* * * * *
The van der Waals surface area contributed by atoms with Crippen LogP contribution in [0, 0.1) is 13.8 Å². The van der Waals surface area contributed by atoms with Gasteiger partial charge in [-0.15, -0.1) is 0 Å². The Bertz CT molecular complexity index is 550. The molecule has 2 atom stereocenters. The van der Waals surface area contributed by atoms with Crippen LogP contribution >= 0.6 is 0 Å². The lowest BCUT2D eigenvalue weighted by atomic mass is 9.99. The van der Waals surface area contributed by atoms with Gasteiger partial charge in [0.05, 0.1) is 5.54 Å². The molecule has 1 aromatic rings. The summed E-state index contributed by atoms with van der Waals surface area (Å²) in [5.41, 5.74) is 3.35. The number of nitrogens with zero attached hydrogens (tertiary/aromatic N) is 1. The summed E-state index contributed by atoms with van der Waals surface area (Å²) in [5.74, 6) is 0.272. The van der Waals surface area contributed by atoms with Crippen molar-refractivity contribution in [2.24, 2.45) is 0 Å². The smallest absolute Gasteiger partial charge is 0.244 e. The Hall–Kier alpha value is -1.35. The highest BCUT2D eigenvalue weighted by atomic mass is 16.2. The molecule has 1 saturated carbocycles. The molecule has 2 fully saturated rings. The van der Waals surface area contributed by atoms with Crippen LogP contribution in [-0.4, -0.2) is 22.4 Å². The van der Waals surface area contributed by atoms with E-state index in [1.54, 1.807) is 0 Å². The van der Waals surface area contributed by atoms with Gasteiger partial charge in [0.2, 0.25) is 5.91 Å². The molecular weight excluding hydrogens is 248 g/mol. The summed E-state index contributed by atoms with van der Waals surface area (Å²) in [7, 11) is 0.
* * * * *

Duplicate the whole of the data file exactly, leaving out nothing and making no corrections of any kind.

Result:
The van der Waals surface area contributed by atoms with Crippen LogP contribution in [0, 0.1) is 13.8 Å². The van der Waals surface area contributed by atoms with Gasteiger partial charge in [-0.15, -0.1) is 0 Å². The Bertz CT molecular complexity index is 550. The molecule has 2 atom stereocenters. The van der Waals surface area contributed by atoms with Crippen LogP contribution >= 0.6 is 0 Å². The lowest BCUT2D eigenvalue weighted by atomic mass is 9.99. The van der Waals surface area contributed by atoms with Gasteiger partial charge in [0.05, 0.1) is 5.54 Å². The molecule has 1 aromatic rings. The summed E-state index contributed by atoms with van der Waals surface area (Å²) in [5.41, 5.74) is 3.35. The number of nitrogens with zero attached hydrogens (tertiary/aromatic N) is 1. The summed E-state index contributed by atoms with van der Waals surface area (Å²) in [5.74, 6) is 0.272. The van der Waals surface area contributed by atoms with Crippen molar-refractivity contribution in [2.24, 2.45) is 0 Å². The smallest absolute Gasteiger partial charge is 0.244 e. The Hall–Kier alpha value is -1.35. The highest BCUT2D eigenvalue weighted by atomic mass is 16.2. The molecule has 1 saturated carbocycles. The molecule has 2 fully saturated rings. The van der Waals surface area contributed by atoms with Crippen LogP contribution in [-0.4, -0.2) is 22.4 Å². The van der Waals surface area contributed by atoms with E-state index in [1.54, 1.807) is 0 Å². The van der Waals surface area contributed by atoms with Gasteiger partial charge in [0.2, 0.25) is 5.91 Å². The molecular weight excluding hydrogens is 248 g/mol. The summed E-state index contributed by atoms with van der Waals surface area (Å²) in [7, 11) is 0.